PS – I took a buhzillion photos on this trip, so stay tuned!


Filed under Travel Tales

Dishin’ Some Dirt on Great Gardens

When I travel, there are always three things I look for as entertainment – museums, old churches and gardens. Today, I’m focusing on gardens. I love me some gardens. There’s a true art and beauty to a well maintained garden. I love and appreciate the people who toil in them every day seeking perfection and accepting that they probably won’t get it. When I visit a garden, I like to take my time and enjoy it slowly. Sometimes I’ll meander and take pictures for hours. It makes me a happy girl. I’ve been fortunate enough to see some really great ones. Here are a few I love. I hope you get the chance to see them, too.

The Japanese Gardens in Seattle:

Walking Path at The Japanese Gardens in Seattle, Washington

This small garden is a gem. It was pouring down rain the day I visited and I still enjoyed every minute of it. I’m not ashamed to admit that I have a serious crush on Japanese maples. I tried to grow one here in South Texas, but it just gasped and died and broke my heart. I strolled in this garden for 2 hours and only saw one other person. Maybe it was the rain, but I didn’t care. I was alone in a living piece of art, and it was spectacular. If you’re going to Seattle, put it on your list.

Butchart Gardens in Victoria, Vancouver Island, British Columbia:

The Sunken Garden at Butchart Gardens on Vancouver Island

Oh, Canada! Words can’t begin to describe this remarkable garden. Privately owned by the Butchart family, it was started in 1904 by Jennie Butchart to beautify an old abandoned rock quarry. It easily wins my vote for best and most creative make-over of a giant hole. The sheer volume of dirt and plants it took to make this 55 acre masterpiece come to life are mind-boggling. It’s a top attraction in Victoria, and continues to stun and enthrall visitors year-round. There are many gardens within the grounds – a bog garden, a sunken garden, a rose garden, an Italian garden, etc. When you go to Vancouver Island, save some room in your schedule for Butchart Gardens. You won’t regret it.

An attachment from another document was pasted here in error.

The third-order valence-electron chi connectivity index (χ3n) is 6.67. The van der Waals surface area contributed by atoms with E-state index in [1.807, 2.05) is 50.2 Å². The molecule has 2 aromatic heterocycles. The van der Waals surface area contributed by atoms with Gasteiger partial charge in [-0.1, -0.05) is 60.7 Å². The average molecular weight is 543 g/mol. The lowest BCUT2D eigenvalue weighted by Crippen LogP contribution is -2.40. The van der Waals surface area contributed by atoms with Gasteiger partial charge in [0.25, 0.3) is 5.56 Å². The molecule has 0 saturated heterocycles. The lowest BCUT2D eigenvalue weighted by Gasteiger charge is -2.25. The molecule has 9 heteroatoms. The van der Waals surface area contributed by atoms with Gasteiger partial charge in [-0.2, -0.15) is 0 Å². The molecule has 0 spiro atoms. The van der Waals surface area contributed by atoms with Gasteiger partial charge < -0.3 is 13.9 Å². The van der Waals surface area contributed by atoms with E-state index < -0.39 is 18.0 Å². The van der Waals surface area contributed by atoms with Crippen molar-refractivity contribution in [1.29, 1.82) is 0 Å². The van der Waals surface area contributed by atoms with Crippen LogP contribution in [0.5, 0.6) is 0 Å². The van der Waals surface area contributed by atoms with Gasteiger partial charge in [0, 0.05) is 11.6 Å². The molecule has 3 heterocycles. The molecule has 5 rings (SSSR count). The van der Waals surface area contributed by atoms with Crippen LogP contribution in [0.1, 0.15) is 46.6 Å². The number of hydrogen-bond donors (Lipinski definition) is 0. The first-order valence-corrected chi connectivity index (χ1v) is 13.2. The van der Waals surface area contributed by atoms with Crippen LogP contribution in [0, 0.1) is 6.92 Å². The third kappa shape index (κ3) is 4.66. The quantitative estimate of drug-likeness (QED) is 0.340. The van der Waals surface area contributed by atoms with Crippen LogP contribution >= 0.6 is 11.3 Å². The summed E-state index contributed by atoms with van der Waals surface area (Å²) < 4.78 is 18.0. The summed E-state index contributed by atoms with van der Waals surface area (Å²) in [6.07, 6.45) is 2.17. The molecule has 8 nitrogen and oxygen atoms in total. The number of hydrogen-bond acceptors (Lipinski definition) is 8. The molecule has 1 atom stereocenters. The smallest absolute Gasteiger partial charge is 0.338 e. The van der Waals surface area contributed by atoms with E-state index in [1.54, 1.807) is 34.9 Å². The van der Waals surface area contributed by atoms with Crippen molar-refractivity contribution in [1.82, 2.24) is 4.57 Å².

The Gardens of the Palace at Versailles, outside of Paris:

The Gardens of Versailles and the Grand Canal

Most people visit Versailles to tour the palace and without a doubt, it is palatial. The Hall of Mirrors, the art collection and the lavender glass chandeliers alone are worth seeing. But it’s also miserably crowded with tourists who try the patience of even the kindest soul. For me, the real treasures are the gardens which date back to the 1660’s. They cover 800 hectares of land (that’s 8,000 acres). If this is on your bucket list, pack your walking shoes and your camera, buy a tram ticket to get out to the far ends of the property, and prepare to spend a full day taking it all in. Here are my favorite gardens at Versailles.

The Orangerie:

The Orangerie at Versailles - Part of It, Anyway!

It is exactly what it sounds like – a formal garden for Louis XIV’s 3,000 orange trees. Built between 1684 and 1686, it was one of the earliest structures at Versailles and was carved out of the southern slope of the palace to provide oranges in the winter. The formal design and its sheer size make this garden a stunner. I love how orderly it is. If you’re a neat freak, this is your garden. There’s not one thing out of place. This photograph shows less than half of this remarkable space. I found it hard to comprehend the history of this place. This garden is 350 years old. Wrap your head around that for a minute. Incredible!

The Botanical Gardens at the Trianon:

The Botanical Gardens at Petite Trianon, Versailles

In 1750, Louis XV commissioned the botanical gardens at Versailles. The Petite Trianon was built as a residence for the king so he could be closer to his new botanical garden and his long-time mistress, Madame de Pompadour, who died before it was completed. Eventually, it became the exclusive playground of Marie Antoinette, who (it is said) much preferred the peaceful gardens to the palace at Versailles. The botanical gardens of the Trianon and the adjacent hamlet became her refuge. It is said that no one was allowed to enter the gardens or grounds of the Petite Trianon or the hamlet without her permission. And it’s the hamlet that became my favorite garden at Versailles.